3. Why is learning to operate the MRI console of value to you?
Being able to operate the MRI console gives me greater flexibility as a researcher. Quite often it can be difficult to organise participants around a typical Monday-Friday 9-5pm schedule – not only because during this time of high-demand it can be difficult to work around other researchers using the MRI scanner, but also because many participants find it difficult to take time out on a weekday to attend an appointment that sometimes requires a 2-3hr time commitment. So, by being able to operate the scanner myself, I can offer my participants greater flexibility.
In addition, being able to operate the MRI console gives me greater control over the data quality and outcomes. For example, if I’m interested in preferentially imaging one brain area over another, then I am in full control over the alignment of the field of view to do so.
4. Tell us about your experiences of the process.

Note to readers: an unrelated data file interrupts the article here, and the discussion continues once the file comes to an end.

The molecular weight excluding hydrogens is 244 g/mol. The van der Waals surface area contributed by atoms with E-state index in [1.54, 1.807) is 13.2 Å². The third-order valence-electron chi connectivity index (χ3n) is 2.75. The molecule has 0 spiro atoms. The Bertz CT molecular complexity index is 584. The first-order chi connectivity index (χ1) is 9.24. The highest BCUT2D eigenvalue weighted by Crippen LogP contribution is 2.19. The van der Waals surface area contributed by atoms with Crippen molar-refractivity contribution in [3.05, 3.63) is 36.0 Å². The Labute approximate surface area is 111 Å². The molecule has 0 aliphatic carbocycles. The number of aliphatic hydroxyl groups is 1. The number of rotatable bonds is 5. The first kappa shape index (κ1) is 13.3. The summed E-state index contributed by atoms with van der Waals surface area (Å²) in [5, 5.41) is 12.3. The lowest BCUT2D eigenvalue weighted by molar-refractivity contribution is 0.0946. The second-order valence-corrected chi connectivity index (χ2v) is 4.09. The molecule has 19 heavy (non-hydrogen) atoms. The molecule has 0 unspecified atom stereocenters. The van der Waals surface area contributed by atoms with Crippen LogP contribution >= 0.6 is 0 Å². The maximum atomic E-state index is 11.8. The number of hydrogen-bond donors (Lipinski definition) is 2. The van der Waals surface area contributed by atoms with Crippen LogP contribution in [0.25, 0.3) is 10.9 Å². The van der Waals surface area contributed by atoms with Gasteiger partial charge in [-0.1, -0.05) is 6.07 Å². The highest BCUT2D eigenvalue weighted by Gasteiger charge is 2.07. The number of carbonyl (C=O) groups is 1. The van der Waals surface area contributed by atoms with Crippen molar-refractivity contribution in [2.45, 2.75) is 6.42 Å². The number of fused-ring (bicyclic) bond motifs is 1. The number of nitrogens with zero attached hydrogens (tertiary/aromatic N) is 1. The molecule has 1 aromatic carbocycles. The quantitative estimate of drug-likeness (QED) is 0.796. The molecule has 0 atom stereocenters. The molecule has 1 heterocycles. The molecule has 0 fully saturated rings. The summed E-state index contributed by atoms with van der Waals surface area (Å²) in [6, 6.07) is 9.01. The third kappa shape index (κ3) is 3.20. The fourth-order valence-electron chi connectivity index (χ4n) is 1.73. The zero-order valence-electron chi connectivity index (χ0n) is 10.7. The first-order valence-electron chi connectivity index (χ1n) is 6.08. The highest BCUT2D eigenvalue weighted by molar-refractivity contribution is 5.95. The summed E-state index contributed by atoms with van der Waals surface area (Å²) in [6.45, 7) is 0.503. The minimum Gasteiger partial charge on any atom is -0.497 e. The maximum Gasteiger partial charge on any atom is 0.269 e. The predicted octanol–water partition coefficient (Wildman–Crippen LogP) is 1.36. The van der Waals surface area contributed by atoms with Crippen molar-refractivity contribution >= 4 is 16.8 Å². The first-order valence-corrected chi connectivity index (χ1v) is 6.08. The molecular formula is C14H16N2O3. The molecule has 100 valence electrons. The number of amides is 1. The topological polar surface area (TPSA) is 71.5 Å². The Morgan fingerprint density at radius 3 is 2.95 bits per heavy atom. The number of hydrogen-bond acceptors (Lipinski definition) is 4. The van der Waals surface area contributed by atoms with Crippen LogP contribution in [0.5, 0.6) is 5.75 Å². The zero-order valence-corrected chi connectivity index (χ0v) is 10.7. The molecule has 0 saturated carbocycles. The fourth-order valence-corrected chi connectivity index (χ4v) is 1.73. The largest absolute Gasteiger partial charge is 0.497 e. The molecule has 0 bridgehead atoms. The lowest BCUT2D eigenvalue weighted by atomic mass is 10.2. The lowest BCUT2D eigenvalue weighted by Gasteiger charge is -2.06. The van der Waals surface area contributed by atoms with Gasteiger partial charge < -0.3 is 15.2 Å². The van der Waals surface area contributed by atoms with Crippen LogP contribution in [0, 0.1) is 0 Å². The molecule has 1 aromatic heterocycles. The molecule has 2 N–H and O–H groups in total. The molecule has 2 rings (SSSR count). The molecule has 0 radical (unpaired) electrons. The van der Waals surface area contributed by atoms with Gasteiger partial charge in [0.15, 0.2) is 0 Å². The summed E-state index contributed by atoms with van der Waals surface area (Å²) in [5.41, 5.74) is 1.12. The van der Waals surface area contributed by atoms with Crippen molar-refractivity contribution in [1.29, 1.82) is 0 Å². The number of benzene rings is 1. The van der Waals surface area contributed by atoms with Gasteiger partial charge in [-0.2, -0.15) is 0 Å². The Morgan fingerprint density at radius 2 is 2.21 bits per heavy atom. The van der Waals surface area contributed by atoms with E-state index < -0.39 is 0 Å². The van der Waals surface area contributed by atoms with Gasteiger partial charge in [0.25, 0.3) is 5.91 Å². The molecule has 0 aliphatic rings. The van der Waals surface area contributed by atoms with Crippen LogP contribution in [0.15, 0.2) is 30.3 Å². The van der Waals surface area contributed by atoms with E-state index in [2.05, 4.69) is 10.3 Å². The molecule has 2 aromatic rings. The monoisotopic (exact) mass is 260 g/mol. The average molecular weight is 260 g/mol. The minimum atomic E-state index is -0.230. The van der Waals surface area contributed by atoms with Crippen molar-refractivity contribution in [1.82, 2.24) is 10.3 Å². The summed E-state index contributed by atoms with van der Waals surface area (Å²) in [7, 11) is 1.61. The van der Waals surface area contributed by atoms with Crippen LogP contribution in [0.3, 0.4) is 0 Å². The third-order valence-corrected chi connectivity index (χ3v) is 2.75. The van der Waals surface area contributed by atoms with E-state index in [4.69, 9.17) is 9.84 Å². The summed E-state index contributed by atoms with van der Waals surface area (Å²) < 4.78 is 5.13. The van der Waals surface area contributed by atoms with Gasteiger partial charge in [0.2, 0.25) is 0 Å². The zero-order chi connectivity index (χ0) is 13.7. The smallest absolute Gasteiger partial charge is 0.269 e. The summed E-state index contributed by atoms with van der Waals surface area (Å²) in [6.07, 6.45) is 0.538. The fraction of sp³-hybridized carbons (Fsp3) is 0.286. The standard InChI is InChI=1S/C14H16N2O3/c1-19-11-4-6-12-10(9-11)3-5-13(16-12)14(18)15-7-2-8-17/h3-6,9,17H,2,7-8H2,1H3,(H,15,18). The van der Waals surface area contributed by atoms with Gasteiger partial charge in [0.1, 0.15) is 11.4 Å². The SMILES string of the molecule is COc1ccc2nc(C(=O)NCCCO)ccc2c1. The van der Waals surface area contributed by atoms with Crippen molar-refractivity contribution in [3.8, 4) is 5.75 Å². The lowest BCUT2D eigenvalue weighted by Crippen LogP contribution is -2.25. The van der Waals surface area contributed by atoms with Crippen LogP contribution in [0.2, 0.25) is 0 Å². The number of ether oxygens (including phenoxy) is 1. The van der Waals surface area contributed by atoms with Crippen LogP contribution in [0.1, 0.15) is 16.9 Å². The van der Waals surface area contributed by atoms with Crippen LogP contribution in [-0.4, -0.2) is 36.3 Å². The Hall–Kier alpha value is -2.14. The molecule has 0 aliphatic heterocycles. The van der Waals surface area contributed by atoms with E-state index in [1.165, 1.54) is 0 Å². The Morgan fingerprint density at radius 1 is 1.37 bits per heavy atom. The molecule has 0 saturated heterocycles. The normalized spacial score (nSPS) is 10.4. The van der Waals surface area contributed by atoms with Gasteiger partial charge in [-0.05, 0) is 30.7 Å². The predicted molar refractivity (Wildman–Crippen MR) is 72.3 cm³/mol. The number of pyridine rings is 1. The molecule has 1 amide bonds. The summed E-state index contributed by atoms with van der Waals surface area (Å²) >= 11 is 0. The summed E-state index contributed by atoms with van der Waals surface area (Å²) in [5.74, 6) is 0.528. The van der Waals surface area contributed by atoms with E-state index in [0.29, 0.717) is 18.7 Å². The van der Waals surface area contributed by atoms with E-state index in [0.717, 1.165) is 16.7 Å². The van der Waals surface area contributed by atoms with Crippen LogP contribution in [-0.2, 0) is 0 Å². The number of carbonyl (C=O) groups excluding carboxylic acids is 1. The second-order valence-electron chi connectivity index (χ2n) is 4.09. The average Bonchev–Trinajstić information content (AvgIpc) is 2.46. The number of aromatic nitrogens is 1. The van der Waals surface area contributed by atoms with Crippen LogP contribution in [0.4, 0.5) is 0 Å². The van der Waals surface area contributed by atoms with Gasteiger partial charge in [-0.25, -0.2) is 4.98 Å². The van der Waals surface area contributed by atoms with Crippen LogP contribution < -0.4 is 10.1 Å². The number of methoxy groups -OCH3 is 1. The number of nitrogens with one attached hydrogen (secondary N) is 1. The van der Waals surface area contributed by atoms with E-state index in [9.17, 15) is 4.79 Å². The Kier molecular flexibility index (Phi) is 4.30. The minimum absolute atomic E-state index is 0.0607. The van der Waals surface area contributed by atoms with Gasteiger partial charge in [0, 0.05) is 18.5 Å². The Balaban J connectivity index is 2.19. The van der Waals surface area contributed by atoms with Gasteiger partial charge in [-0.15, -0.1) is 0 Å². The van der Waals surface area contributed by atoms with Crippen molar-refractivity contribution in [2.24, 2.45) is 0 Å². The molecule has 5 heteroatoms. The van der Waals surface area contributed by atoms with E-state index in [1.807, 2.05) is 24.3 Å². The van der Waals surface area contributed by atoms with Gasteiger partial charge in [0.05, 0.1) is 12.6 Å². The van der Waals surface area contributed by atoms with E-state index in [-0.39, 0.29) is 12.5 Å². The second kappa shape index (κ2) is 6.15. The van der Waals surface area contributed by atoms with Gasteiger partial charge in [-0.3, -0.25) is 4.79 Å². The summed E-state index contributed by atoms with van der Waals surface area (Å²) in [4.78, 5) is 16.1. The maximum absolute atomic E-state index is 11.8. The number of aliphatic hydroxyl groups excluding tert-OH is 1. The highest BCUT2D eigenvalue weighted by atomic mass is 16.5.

I was very excited when offered the chance to learn how to operate the MRI scanner as it was something that I had wanted to do for a long time. My primary motivation was for the increased level of flexibility and control it would give me to be able to acquire my own fMRI data, just as I have always acquired other forms of data like EEG. Before I started, I expected that I’d basically just be shown how to use the console software for the types of imaging protocols that I usually use (e.g. BOLD-fMRI, MPRAGE) and then I’d scan a whole heap of brains until I’d completed my hours. But the training protocol offered so much more than that, and I think it has helped me become a better researcher. My primary training mentor, Senior Radiographer Richard McIntyre, took a very didactic approach and taught me a lot about MRI as a technology. As a cognitive neuroscientist, learning about MRI technology was something that I picked up a bit by ‘osmosis’, and a bit from reading in my spare time. Richard and the other radiographers taught me a lot more about parameters that I had only a vague notion of, and some that I hadn’t even encountered before.